Kim Sutton: I just wanted to go back to the beginning of what you said, because you said that you’re not a millennial, because I’m not going to ask you how old you are. But apparently, I’m a millennial, which surprises the heck out of me because, well, okay, I’m just gonna put it out there, my birth years 1979. But I don’t feel like I can relate to either generation. Okay, let me just put it that way. I don’t feel like I can relate to either. I’m sort of just stuck in the middle, and trying to figure it all out. My son, by the way, he’s 15 right now, my second son. And I’ve heard so many times this week, you need to be on Tik Tok sharing your story. Well, I have avoided Tik Tok for various reasons. The first being that my son told me, I was not allowed to join since he is on their MySpace. For all the parents out there, I acknowledge the fact that we need to be aware of what our children are doing on social media. But I am free to take his phone whenever I need to and view what he’s doing. Look at his pictures, look at his text messages. And trust me, when I say that that is vitally important, you need to keep an eye on what your kids are doing. I won’t say any more than that, because I don’t want to embarrass that kid. But I didn’t want to get into another social platform because I ran out of faith for the ability to share my story.

Marie White: Yes. When somebody asked me, well, you must have really controversial content, or a controversial business if you’re afraid of your business being taken down off of there. And I said: “No, actually, there’s a grandmother on Twitter whose account was taken down and she posted only Bible verses.” So if you can take down a grandmother on Twitter because she posts Bible verses, then it doesn’t matter if you’re selling vacuum cleaners or oranges. If somebody wants to take you off, they’ll take you off.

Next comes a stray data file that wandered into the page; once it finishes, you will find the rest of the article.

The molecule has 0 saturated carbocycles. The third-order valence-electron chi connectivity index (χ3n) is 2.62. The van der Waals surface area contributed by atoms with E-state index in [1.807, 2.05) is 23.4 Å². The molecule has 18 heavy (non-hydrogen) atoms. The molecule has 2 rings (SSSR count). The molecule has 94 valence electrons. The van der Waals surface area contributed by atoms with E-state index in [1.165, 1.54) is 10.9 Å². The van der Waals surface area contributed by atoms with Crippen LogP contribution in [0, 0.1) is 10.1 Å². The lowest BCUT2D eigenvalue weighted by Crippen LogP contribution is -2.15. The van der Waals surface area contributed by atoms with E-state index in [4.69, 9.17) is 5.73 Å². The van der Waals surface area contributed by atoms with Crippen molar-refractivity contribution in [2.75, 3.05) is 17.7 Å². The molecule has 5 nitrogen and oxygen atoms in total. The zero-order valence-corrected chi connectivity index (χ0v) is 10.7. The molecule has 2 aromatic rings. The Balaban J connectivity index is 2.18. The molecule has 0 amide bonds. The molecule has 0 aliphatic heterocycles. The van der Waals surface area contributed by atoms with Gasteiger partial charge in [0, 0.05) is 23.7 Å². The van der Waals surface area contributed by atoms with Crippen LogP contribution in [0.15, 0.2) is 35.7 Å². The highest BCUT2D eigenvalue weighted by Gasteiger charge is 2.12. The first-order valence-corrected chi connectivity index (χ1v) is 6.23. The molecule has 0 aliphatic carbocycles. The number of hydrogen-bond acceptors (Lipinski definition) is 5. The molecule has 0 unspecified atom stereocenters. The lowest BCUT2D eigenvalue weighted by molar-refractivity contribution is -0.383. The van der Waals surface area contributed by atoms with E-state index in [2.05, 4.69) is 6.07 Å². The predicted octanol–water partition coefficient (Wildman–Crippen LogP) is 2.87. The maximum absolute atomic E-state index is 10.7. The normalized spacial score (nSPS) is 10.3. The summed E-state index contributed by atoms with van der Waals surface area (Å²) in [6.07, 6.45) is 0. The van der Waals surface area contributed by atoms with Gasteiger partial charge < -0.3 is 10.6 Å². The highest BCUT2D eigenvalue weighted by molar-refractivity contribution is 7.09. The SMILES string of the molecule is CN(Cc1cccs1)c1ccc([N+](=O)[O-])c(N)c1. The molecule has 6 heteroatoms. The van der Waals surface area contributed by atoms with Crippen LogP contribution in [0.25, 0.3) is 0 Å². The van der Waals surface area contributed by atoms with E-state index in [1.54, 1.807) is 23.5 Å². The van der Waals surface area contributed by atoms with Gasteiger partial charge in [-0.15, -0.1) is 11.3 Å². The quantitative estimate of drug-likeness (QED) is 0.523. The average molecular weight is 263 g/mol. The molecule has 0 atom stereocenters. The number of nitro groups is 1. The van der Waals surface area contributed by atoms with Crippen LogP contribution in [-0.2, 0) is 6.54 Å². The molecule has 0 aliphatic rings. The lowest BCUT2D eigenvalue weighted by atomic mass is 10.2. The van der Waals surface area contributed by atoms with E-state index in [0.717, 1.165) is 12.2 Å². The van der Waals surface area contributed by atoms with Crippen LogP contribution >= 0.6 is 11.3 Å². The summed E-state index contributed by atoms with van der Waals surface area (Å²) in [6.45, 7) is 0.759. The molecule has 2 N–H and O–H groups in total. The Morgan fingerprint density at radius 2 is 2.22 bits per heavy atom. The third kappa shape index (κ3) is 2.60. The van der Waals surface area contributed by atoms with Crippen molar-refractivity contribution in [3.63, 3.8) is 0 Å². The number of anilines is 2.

Kim Sutton: Yeah, they could simply say that vacuum cleaners offend me.

Marie White: Yeah.

Kim Sutton: And then every review board gets involved. And all of a sudden, gone. Welcome to Positive Productivity, where Marie was nice enough to remove her dog from the office. But I didn’t even realize that my dog was here. She’s rubbing all over the carpet and making all these noxious noises. But with that said, I mean, somebody could go into Apple Podcast right now and say that there were foul noises in the background of this podcast, you need to remove this–

Marie White: Yeah, bad quality. We need to remember for quality purposes, this is not good enough, become arbitrary. And that’s really scary. As a business owner, it’s not that you’re doing something that someone’s going to remove you for. It’s the fact that somebody could, at any point, and we need to make sure that our aides are not all in the same basket. So diversification has never been more important than now. It’s actually something that, as business owners, we all should be doing. But we’ve invested our time and effort into building up these social media platforms, our presence there and our audience there. And a lot of times, we have our clients that might have a Facebook group, or even something like that. So we don’t want to go off of those, and we want to continue to focus on something that’s really profitable. And instead, what we’re doing right now is we’re actually creating a monopoly that could, at any point, take away all of our business.